The latter bears description. It is built of crudely assembled planks in a U-shape. The base of the U is over the river bank and the arms of the U are over the water. The whole building sits on pilings that shake whenever a wake hits them. It has ten small rooms opening onto a covered porch, also U-shaped, on the river side. An opening through the base of the U gives access to the porch. It has one semi-functional bathroom, no electricity, no sign, no office or reception. Nobody much cares what happens to it. The owner, who lives across the street, charged us the equivalent of $5 per night. Our room, on the left arm of the U, had a door that couldn’t be closed all the way on the porch side and a big window on the other. Late in our second night there someone tried to enter our room. Ginny yelled, “Hey!” and sat up. The person mumbled apologetically and walked away. He was probably just looking for a place to sleep.

It was starting to get light at 5:30 when someone called out to us from a boat below our room. We dropped from the porch into the boat. They picked up other passengers then crossed the estuary to a site where people and gear were being loaded into Japanese four-wheel-drive pickup trucks. We were placed in back of a Toyota Hilux along with three other adults, a child, a baby and much luggage. This is apparently the only way to get to civilization.

We proceeded along a track beside the beach. The sand was like brown sugar. The sea was brown close-by, blue-green further out. Where the track had been washed away we drove on the beach itself in spurts timed to avoid being hit by waves. The sea was broad and peaceful, the norther was finished. The land was level with hills behind, the vegetation was palms, sea grapes, and such.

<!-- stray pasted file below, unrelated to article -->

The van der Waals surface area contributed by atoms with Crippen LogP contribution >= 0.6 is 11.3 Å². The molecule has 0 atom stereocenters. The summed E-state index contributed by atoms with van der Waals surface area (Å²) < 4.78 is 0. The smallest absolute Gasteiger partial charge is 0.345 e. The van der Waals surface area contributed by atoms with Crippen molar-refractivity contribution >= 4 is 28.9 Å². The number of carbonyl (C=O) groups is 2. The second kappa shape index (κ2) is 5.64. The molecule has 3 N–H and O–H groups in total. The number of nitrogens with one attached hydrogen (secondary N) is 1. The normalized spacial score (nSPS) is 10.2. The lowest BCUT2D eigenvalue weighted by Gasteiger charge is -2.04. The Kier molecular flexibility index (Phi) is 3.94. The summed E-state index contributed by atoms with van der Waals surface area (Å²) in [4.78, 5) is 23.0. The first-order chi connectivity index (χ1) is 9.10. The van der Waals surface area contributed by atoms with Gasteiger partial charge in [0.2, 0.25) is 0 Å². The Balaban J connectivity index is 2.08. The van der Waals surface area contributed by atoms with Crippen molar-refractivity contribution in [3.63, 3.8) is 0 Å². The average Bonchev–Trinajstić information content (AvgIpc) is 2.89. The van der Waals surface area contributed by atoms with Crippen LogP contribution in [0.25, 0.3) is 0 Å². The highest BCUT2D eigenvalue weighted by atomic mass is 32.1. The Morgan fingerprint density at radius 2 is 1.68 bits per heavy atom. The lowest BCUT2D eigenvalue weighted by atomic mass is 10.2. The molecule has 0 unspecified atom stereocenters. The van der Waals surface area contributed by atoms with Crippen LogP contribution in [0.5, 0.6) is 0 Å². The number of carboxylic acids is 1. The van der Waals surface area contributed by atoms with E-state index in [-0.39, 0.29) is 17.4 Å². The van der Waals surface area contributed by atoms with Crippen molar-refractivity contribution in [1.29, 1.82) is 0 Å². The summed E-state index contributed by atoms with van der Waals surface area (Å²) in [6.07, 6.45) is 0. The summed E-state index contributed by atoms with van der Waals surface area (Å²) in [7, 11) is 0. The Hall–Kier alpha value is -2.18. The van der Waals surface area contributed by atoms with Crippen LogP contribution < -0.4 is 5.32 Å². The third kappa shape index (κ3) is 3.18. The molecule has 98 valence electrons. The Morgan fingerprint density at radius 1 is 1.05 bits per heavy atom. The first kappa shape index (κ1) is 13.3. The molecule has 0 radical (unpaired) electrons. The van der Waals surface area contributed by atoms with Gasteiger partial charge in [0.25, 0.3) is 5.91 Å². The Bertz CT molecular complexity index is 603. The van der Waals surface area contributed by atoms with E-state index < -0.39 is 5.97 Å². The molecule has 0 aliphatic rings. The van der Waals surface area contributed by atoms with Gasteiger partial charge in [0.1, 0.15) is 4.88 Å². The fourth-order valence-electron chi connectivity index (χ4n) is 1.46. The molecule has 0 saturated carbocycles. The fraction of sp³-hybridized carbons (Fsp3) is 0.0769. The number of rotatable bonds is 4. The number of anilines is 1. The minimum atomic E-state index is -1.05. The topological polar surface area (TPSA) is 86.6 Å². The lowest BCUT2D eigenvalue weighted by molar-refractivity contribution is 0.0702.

We soon came to a minor river mouth. Via a pair of planks we drove up onto a ferry consisting of plastic drums with a plank frame around them. A launch with an outboard motor moved the ferry to the other side. This was the first of five river crossings. The ferries were all alike except that two required no motor, those estuaries having no current. In these cases the ferrymen pulled us across with a rope. The half dozen or so cars kept the ferries busy pulling to and fro. At one river we saw two young men herd four long-horned cattle across. The first man starting swimming while pulling the lead cow with a rope. The second man swam behind yelling and trying to hit the cow with a stick. The other beasts wandered off. Halfway across the lead cow turned around. The lead man was now towed back to where he had started. They cursed their cattle and whipped them some more, then tried again. The cattle milled in the water and wanted to return but the men, only their bobbing heads visible to us, splashed and slapped them in the right direction until they found land under their hooves and hauled themselves stupidly onto shore.

We changed cars twice for reasons unclear to us, we passengers being as little in control as were the cows. To avoid pain we kept shifting positions to the limited extent allowed us. When it started raining they pulled a tarp over us. The wind caused it to mold to our torsos and faces as we faced forward above the level of the cab. We rued not being able to see where we were going until Ginny noticed that there were tiny holes in the tarp. By placing the hole exactly over a pupil we could see ahead as if through a tiny tube! When a water drop plugged the hole we would tap the tarp to clear it.

In La Ceiba we took a cheap hotel room and started our chores. Sail and sea anchor repair, dentist, miscellaneous purchases and a visit to the hospital. A cut on Steve’s right index finger had became badly infected, but is healing nicely now. We took the weekend to visit Berti, the accordionist we met at Annette’s party, at his beautiful farm/bar/restaurant/hostel outside La Ceiba, then returned to the city for completion of our boring tasks. Thursday morning we plan to take the long trip back to Palacios and hopefully we’ll be exploring the lagoons by the weekend. Our Honduras visa will expire on the 5th and by then we’ll have to be on the way to Nicaragua.

That’s it for now.

Love always,
Steve and Ginny

See the new pictures in our current photo album:

Also, check out the Mar/Apr issue of Small Craft Advisor for the third in our series of articles! You can subscribe here: or view the electronic issue.